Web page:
Oh come on. Source bias or no, how the heck does global warming cause genocide? Is there any theory liberals will admit is a little crazy?

Dan Trabue said...

I was making no commentary on the Darfur theory. The Carter portion of the post was not really related to the Darfur portion. And I'm not even discounting Bob Carter out of hand.

Just saying that John could probably do better with sources other than yet another rightwing expert, IF he's interested in having other people accept the validity of your commentary.

On the point that we ought to be doing something more about Darfur, I agree fully. It is a disgrace that we (the global community) have no system in place for dealing with such atrocities.

John Washburn said...

Dan, I'm well aware of Carter's position. And I'm also well aware that it has nothing to do with the statistics that he cited. He cited the IPCC's OWN numbers. Does that make him biased? Is the IPCC right wing?

Using your same logic, I could discount Gore's entire movie simply because he is a member of a left-wing think tank. Would that be appropriate in your eyes?

This is typical of the Left. When there is no answer to the message, you attack the messager. Obviously you have no response to the points Carter made, so you attempt to discount those points by calling him right-wing. Isn't it time we got past the partisan stuff if we really want to solve all the problems we face?

Robert M. said...

No offense Dan, but I don't care a whit about Darfur. That's not our problem. Why did you guys seize on that particular country anyway? Not to be snide, I'm just curious.

And I have to say, John has a point. Al Gore isn't exactly unbiased. And his movie shows that. I've seen it. It's very slanted.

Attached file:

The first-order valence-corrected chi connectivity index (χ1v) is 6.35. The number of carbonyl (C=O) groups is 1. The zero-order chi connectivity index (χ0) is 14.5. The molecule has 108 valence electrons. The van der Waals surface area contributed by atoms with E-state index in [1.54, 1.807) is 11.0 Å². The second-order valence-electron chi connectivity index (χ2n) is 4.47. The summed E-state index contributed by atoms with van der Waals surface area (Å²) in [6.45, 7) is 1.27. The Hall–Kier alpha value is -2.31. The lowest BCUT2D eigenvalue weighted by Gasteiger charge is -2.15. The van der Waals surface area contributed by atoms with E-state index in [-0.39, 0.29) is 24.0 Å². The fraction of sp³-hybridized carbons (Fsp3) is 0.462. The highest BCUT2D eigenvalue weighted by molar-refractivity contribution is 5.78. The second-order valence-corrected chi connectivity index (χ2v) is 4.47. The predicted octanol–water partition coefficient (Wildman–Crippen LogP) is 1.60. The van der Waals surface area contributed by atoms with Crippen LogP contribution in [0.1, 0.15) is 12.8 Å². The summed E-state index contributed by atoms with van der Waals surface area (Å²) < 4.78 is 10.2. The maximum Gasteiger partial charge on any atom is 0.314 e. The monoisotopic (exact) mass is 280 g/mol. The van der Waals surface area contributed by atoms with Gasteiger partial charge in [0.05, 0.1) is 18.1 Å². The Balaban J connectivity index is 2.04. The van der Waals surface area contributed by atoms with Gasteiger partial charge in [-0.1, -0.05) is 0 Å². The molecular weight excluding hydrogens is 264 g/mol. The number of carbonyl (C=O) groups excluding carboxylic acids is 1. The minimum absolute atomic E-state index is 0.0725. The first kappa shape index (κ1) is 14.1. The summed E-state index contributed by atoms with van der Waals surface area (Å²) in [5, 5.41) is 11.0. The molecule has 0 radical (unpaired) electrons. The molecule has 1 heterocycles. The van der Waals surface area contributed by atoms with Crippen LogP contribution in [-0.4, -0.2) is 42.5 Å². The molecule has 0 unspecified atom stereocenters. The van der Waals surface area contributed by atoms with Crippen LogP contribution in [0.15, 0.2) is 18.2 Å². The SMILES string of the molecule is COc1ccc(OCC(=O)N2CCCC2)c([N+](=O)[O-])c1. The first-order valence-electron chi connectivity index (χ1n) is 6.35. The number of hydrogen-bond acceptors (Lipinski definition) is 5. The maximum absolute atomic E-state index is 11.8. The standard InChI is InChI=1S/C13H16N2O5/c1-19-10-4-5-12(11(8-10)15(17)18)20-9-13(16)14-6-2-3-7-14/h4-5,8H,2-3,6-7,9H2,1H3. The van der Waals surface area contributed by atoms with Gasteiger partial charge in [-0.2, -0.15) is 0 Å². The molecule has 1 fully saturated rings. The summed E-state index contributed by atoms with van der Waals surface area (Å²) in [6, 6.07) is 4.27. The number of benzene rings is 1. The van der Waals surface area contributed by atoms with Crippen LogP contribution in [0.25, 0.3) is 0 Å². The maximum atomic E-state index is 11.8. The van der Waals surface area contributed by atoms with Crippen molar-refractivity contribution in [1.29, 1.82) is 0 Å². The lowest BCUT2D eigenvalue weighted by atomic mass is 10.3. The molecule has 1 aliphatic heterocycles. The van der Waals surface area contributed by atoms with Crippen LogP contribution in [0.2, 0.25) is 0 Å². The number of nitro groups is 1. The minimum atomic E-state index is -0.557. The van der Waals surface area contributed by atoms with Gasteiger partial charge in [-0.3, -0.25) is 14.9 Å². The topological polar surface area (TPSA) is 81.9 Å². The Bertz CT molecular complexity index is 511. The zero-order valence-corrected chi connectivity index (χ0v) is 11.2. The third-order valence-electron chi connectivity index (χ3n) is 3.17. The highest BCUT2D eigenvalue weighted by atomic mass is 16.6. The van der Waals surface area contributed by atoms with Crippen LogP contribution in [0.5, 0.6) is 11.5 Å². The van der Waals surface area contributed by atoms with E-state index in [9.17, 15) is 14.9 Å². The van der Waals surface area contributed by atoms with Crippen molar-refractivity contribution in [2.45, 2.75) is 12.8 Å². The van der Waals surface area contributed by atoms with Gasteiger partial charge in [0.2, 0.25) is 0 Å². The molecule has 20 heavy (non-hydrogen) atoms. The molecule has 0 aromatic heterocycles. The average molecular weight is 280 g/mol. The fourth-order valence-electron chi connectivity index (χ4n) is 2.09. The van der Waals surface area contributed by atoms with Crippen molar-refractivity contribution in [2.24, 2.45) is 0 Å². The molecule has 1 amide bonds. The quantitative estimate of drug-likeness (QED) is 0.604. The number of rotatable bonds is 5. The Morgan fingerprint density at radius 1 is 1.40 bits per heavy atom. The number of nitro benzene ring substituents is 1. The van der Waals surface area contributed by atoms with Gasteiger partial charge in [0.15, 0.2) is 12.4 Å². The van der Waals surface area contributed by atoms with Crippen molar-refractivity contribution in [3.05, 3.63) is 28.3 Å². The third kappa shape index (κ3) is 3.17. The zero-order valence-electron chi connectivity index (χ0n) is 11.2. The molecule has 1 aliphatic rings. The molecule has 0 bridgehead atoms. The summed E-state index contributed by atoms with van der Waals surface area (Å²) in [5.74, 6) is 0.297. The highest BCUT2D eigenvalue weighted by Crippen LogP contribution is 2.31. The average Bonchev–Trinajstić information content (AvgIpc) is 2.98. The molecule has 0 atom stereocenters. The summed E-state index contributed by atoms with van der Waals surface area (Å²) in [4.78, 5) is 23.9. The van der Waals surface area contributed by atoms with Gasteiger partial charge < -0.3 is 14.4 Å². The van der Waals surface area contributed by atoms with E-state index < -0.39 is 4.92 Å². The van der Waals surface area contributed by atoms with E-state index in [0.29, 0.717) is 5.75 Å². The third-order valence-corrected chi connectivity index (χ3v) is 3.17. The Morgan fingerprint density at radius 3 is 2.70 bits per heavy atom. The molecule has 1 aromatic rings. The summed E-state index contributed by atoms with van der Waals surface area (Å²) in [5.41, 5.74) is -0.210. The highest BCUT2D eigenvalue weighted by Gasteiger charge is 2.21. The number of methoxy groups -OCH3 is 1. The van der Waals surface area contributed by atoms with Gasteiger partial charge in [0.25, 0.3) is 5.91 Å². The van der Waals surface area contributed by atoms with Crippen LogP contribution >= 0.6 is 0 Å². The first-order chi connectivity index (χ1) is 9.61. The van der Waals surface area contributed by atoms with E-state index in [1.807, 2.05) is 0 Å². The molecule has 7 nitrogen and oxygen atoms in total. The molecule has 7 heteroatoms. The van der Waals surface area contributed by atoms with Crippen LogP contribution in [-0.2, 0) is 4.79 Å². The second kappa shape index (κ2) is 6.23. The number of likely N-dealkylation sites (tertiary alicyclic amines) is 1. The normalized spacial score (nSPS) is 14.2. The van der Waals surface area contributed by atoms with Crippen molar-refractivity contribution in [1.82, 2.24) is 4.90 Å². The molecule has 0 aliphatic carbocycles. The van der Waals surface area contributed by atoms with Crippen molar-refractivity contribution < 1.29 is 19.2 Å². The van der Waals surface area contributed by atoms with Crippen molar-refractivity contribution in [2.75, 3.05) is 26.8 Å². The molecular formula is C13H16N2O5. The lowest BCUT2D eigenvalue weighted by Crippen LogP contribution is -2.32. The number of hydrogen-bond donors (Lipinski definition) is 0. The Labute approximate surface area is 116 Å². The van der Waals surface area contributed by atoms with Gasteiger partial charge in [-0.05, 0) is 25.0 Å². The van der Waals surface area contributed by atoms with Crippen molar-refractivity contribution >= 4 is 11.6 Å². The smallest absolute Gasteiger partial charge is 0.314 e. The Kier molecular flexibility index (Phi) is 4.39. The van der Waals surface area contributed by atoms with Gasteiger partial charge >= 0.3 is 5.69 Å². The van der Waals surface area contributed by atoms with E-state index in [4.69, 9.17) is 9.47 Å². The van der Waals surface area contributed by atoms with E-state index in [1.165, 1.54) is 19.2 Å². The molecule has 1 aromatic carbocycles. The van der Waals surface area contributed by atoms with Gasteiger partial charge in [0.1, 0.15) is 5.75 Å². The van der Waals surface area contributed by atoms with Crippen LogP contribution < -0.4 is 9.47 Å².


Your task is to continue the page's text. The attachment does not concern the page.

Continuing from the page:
Dan Trabue said...

You are correct to say that Al Gore isn't unbiased. You'd be just as wrong to rely upon Inconvenient Truth as you would be to rely upon Bob Carter's stuff as your sole source of info.

But you should always be especially wary of those who get paid to have an opinion. With Gore, at least, you have a "freelancer" if you will. He's not being paid to have the opinions he has.

As to Darfur, we are our brothers' keeper. And even if we don't care a whit, it is to our own benefit to have a care.

Robert M. said...

What benefits? Darfur has virtually no strategic value, nor natural resources. They're also not much of an ally. How is it our business?

Dan Trabue said...

If you're a person from a Judeo Christian faith tradition, we've been commanded to care.

If not, but you're concerned about terrorism, you ought to be concerned because such hopeless poverty and oppression is a breeding ground for terrorism and other criminal behavior.

Ignoring such injustice has a way of coming back to bite us in the butt, seems to me.

Robert M. said...

Just because the Bible says something doesn't mean we can govern it. That'd be theocracy. The Bible is pretty debatable anyway.

And I can't see Darfur becoming any great terrorist breeding ground soon. That's more of the Middle East's game.

True, helping sometimes helped us, but generally when we protected our trade partners. But when we tried to help other countries we had no connection with, like say Vietnam...

Robert M. said...

And yes, I know the Sudan is near the Middle East, but I'm talking culturally, not geographically.